--
"If you have an apple and I have an apple and we exchange apples
then you and I will still each have one apple.
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Doug Winterburn wrote:

The follow-on microcode storage device fared much better. The Igar development effort produced the 33FD (33xx for disk, FD for "flexible disc". The 33FD was originally intended as a microcode IPL device for FS (which never came to be). Concurrent with Igar was Gulliver, a sealed disk drive with mechanicals from the labs at Hursley (thus the Winchester name applied to the technology) capable of storing 40/64MB of data, depending on model; and Lynx, a printer with type embossed on something roughly similar to a bandsaw blade (I knew I could find something bordering on topicality in this!) - all three of which survived fairly well in one form or another. [There were a lot of woodworkers in that crew; and they were the people to talked me into buying my Unisauer and mentored my first serious woodworking projects.]
Seems like everybody liked the noodle muncher except the people who relied on 'em and the people who serviced 'em. I'd really wanted to play with one but never did.

--
Morris (1959- PPR & Intercom on paper tape for
RAM-less [& ROM-less] Bendix G-15)
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VB.net = Crapsman VB Script = Harbor Freight PHP = Unisaw
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You can go anything with grep, sed, and awk.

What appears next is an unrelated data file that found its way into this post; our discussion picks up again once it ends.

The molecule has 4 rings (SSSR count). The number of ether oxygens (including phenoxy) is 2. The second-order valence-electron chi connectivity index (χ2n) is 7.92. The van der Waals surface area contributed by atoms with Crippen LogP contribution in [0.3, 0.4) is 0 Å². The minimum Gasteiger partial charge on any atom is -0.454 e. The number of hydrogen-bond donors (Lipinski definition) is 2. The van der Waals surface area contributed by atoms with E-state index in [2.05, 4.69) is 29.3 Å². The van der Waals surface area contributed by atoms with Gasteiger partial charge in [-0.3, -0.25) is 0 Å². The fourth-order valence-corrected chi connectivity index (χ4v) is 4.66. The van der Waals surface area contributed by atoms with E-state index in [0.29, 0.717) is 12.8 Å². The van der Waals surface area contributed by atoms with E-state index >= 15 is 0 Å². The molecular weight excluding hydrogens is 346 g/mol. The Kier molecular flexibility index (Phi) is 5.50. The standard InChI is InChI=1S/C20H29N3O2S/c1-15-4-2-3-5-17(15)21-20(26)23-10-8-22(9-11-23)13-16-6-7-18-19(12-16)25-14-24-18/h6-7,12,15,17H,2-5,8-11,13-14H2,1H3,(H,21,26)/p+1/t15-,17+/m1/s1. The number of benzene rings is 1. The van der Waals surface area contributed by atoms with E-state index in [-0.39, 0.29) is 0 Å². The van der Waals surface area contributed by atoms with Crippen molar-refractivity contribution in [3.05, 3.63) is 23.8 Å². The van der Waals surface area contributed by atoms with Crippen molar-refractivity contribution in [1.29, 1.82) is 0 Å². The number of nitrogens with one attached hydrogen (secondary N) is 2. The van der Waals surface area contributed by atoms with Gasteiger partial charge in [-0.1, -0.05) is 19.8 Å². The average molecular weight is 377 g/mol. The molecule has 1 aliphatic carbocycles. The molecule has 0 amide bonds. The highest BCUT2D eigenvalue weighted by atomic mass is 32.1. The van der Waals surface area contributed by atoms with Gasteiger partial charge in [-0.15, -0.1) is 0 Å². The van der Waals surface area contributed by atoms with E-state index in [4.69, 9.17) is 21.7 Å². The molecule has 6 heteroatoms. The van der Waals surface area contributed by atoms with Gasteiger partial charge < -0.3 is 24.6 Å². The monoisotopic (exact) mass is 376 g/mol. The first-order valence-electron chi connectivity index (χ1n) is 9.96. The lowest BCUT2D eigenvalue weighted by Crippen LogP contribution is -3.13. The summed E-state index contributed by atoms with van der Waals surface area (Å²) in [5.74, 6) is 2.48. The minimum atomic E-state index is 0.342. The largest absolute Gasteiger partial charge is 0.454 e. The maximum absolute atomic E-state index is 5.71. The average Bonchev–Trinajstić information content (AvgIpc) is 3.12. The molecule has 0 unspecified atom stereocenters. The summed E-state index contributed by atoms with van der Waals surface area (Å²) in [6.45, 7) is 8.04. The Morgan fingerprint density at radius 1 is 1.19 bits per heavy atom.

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I've never seen anyone misspeel "perl" that way before.
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wrote:

Oh yea! Then what IS the correct way to "peel" perl? ;^}
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There are _always_ better ways than the pathetically eclectic rubbish lister.
Unfortunately, the better ways are almost always more complex, and/or more difficult to learn/use.
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snipped-for-privacy@host122.r-bonomi.com (Robert Bonomi) writes:

Define "better" in this context.
Chris (making my living writing perl, more or less)
--
Chris Richmond | I don't speak for Intel & vise versa

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_Wall_ said so. I figure _he_ knows what he's talking about, re: PERL.
'Better' is *highly* context-dependent. For any specific, _single_, application, there is almost always 'something' that is better, for any rational ranking basis.
The rubbish-lister's advantage is that is 'good enough' for a _very_wide_ variety of things. It doesn't _try_ to be 'best' at _anything_ -- being 'good enough' _is_ 'good enough'. <grin>
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Oh yeah? Well, what would _he_ know about perl, anyway? Harrumpf.

Exactly my "leatherman" analogy, yup.
Dave Hinz
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Hint (No, not the singular of 'hinz' :): Look up the name of the guy who _invented_ the language. <grin>

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Er, yeah, I know that. I actually got an email from him years ago, answering a perl question I had put in one of the mailing lists. Must've been a worthy question but I can't remember what it was about anymore.